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Home / Opinion / Columns /  An application for the job of Twitter’s chief executive

Dear Elon, I hear that you are looking for a new chief executive officer for Twitter. I would like to apply for the job. I am a novelist who has prevailed despite some handicaps. To be precise, I am somewhat like you perhaps—a privileged heterosexual male with no traumas. It is common for such a person to thrive in tech, but not in the arts. I have also become a screenwriter because of my realization of a great secret: that most literate people can’t read. They don’t have a talent for reading. You may presume at this stage that I am asserting my qualification for the job as a ‘storyteller’. No, Elon. Only amateur writers describe themselves as ‘storytellers’. In any case I don’t think you should hire a ‘storyteller’ because you do that sort of telling very well.

As I tell my readers once every six months (because people forget what I tell them), there are only four kinds of people. The actor, the fan, the builder and the philosopher. You are an actor. A builder, too. But fundamentally, an actor. And actor is a blank canvas on whom people can project what they wish to see. Actors tend to hire fans. Most billionaires hire fans. The fan is an admirer of success and an imitator of successful people. Fans may be the most hired people in the world. Indian CEOs who are ubiquitous in the Valley have the bearing of fans. In any office, fans rise because they are unthreatening. You, Elon, are an actor-builder who is likely to hire a fan. What you need, though, is a philosopher.

You may think you know Indians because America is filled with them, but they are a bit different from people like me. I have never studied in the West, or even lived there for more than 180 days at a stretch. It is impossible for the West to colonize me. As a result, I can see Western morality for what it really is—it is a way of speaking and not a way of being. I sense that you see it, too, as you too come from another place.

You come from South Africa, a country of stark inequality. I am certain that your family and friends often said the right things. But they never really transformed the lives of the poor majority. So, somewhere in your head you might know that morality is a way of speaking.

This means I can see your fight for “free speech" emerges from a culture that cannot do anything without first couching a plan in morals. But why waste time on morals when you can be honest, when you have a more intelligent and logical reason to make Twitter a neutral platform: Twitter can be consistent only if it is not human.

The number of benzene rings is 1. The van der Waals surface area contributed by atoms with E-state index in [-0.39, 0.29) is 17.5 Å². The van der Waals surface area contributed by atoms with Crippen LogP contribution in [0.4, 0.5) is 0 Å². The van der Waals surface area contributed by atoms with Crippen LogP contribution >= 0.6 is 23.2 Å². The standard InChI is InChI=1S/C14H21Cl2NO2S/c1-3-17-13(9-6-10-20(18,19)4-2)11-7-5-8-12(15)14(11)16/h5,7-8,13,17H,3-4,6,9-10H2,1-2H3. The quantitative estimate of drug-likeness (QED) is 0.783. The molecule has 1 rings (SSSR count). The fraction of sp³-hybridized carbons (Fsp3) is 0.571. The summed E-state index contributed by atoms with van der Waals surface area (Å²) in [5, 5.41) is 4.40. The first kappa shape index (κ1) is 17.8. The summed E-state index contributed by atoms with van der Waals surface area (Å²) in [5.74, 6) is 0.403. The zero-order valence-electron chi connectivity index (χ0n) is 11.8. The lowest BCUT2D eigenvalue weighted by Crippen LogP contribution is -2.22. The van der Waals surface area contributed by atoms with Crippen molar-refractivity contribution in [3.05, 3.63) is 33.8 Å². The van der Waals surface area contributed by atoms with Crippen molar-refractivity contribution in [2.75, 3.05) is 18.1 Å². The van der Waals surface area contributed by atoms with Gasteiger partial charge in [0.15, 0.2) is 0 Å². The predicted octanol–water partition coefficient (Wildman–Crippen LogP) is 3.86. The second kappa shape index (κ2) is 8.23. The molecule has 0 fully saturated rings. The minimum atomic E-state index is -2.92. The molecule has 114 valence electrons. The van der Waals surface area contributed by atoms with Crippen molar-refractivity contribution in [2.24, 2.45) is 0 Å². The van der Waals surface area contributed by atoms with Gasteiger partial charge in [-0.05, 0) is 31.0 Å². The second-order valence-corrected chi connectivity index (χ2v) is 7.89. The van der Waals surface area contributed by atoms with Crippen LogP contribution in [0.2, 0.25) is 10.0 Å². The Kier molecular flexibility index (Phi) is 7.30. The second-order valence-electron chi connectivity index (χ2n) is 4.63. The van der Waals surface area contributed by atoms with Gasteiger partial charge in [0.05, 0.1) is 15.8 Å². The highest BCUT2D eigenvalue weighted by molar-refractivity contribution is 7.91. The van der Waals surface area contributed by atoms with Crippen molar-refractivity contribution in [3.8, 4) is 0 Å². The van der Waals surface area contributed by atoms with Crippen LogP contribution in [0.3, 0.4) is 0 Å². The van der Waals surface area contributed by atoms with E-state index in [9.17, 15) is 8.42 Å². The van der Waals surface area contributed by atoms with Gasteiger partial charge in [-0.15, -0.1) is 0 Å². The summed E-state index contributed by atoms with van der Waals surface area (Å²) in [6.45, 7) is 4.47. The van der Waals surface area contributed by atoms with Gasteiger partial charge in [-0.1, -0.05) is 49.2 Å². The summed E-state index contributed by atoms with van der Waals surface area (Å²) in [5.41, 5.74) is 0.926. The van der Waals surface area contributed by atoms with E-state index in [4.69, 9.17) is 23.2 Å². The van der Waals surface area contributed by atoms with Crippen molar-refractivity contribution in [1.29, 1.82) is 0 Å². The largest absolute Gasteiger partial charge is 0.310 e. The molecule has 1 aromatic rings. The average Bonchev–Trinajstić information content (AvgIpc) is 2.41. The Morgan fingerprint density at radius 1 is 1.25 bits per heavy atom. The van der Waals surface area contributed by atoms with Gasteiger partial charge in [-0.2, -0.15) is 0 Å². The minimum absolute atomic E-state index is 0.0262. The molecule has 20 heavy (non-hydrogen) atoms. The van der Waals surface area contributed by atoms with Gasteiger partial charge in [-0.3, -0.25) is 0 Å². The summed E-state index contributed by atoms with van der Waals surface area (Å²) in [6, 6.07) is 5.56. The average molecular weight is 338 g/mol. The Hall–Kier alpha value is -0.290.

As CEO, I would draw your attention to how Western morality has made Twitter expensive. Not as a company, the one that you are in the middle of buying. You are, of course, paying more than what people who would never be able to buy it, like columnists, say is its fair price. But then, how else can one buy something that is not for sale? When I say Twitter is expensive, I mean it as a platform to advertise on. Generally, it is much more expensive than Facebook.

About 15 years ago, an Indian billionaire told me why The New York Times was doomed: Because good journalism, by its very nature, is negative, and no one wants to advertise on an unhappy page. Twitter, in general perception, is an unhappy space. This makes it less attractive for advertisers than, say, Instagram, but what makes Twitter expensive on top of being unattractive is the moral campaign against Facebook and social media in general by the vanquished Western liberal establishment. The consecration of privacy, the denial that the anonymous data of your boring life is a public resource, the promotion of the myth that Russians interfered with American elections and other hyper-moral campaigns have forced social media platforms to make themselves inefficient as advertising vehicles.

To solve this problem, you need to be generous to Facebook. I know that you are among the people who have defamed it. If it was in preparation for buying Twitter, well done, but you are hurting yourself by going all sanctimonious on it. I must confess that of all American billionaires, I like Mark Zuckerberg the most, and one I have no doubt at all is good in a banal way, which is the only way we can be good.

You must not underestimate the power of leftish lament.

Increasingly, tech people are behaving like writers. Most writers, and other types of artists, have a sense of failure—because they are in reality entrepreneurs and they are bitter because they have not succeeded as well as some of their peers. As more smart people in tech quit being salaried executives and attempt to be entrepreneurs, we have a world that was never so bitter. We must learn from artists what bitterness does. Not better art, but the opposite of art—activism. Whine and lament, which used to be the preserve of artists, have now entered the soul of tech. They will amplify any news that diminishes a successful company or person. All this may not bother you as an individual, but makes Twitter expensive.

A soulless robotic all-knowing social media platform is the only way a person who is not picked by the old corrupt establishment can transmit ideas to the world. And Twitter should find ways to make itself affordable to the small guy.

Look, Elon, jobs have always come to me without my seeking them. This is only the second time in my life I am applying for a job. The first was when Pope Benedict XVI resigned and I applied for his job. (I am Roman Catholic and celibate on most days.) The Vatican didn’t get back, and I hope you don’t make the same mistake.

Manu Joseph is a journalist, novelist, and the creator of the Netflix series, ‘Decoupled’

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